Prior to 1940 there was a single expanse of tropical forest from southeastern Mexico to southern Panama.
In Costa Rica, slash and burn agriculture reduced forest cover from 75% in 1940 to a low of 21% in 1987. These practices resulted in severe erosion, extensive watershed pollution, extinctions and threats to a wide variety of animals. Similar forest degradation happened throughout Central America.
Today the region is characterized by environmentally damaged landscapes due to unsustainable land use. In jeopardy are essential environmental processes such as the hydrological cycle and the recharge of aquifers, carbon capture, soil conservation, biological diversity and the heritage of genetic resources on which future generations may depend.
Costa Rica Forest Cover
Brothers Andrei and Pablo Gordienko, unnerved by the above devastation, purchased 1000 acres of denuded rainforest in 1990. Their goals included re-establishing the flightways of the Scarlet Macaw by restoring a year round food source.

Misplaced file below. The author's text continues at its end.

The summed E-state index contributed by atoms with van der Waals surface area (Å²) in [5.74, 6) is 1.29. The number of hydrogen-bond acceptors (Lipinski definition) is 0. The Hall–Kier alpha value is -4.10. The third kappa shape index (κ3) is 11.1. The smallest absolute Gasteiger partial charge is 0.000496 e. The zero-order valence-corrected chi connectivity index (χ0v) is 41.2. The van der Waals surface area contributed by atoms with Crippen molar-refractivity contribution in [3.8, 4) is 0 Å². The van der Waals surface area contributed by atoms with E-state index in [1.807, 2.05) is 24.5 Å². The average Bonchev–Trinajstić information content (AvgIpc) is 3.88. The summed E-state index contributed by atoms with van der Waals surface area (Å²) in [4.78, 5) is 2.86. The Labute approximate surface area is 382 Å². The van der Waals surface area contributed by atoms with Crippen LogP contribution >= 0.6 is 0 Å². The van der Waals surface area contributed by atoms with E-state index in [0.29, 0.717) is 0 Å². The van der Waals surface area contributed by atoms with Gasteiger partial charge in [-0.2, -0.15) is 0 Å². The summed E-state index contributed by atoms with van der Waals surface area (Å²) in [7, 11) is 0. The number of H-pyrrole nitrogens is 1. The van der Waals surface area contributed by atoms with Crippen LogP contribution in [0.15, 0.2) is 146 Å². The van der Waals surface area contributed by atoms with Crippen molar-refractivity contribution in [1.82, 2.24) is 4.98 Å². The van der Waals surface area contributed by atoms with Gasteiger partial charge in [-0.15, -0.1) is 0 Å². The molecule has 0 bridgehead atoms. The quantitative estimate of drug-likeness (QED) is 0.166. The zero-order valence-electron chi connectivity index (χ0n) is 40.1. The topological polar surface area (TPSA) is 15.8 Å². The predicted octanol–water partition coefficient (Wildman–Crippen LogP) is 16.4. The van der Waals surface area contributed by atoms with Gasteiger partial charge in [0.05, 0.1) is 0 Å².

Thirty years later, hundreds of thousands of mature trees and shrubs are thriving in a multilayered, biodiverse environment. This is what we now know as Santuario Macao; home to more than 350 species of birds, 25 species of mammals and countless other organisms.
Under the canopy of this regenerated forest amongst the wildlife, grows 25 acres of cacao in a successful Agroforestry system. The cacao becomes Macaw Kakau chocolate and is an endowment to CBR.
Pumas (apex predators) have begun to revisit this land and re-establish their territory. Macaws have returned to feed. This is biodiversity restoration.
Presently, the sanctuary is made up of a private reserve, an ecolodge, a center for eco-tourism, agroforestry production, a chocolate factory, and is home for The Center for Biological Diversity Restoration.
Our community recognizes the inherent value of Agroforestry and Biological Corridors for biodiversity to thrive. We work together to ensure this.
Photo: Santuario Macaw 1990
Photo: Pablo beginning restoration efforts circa 1990.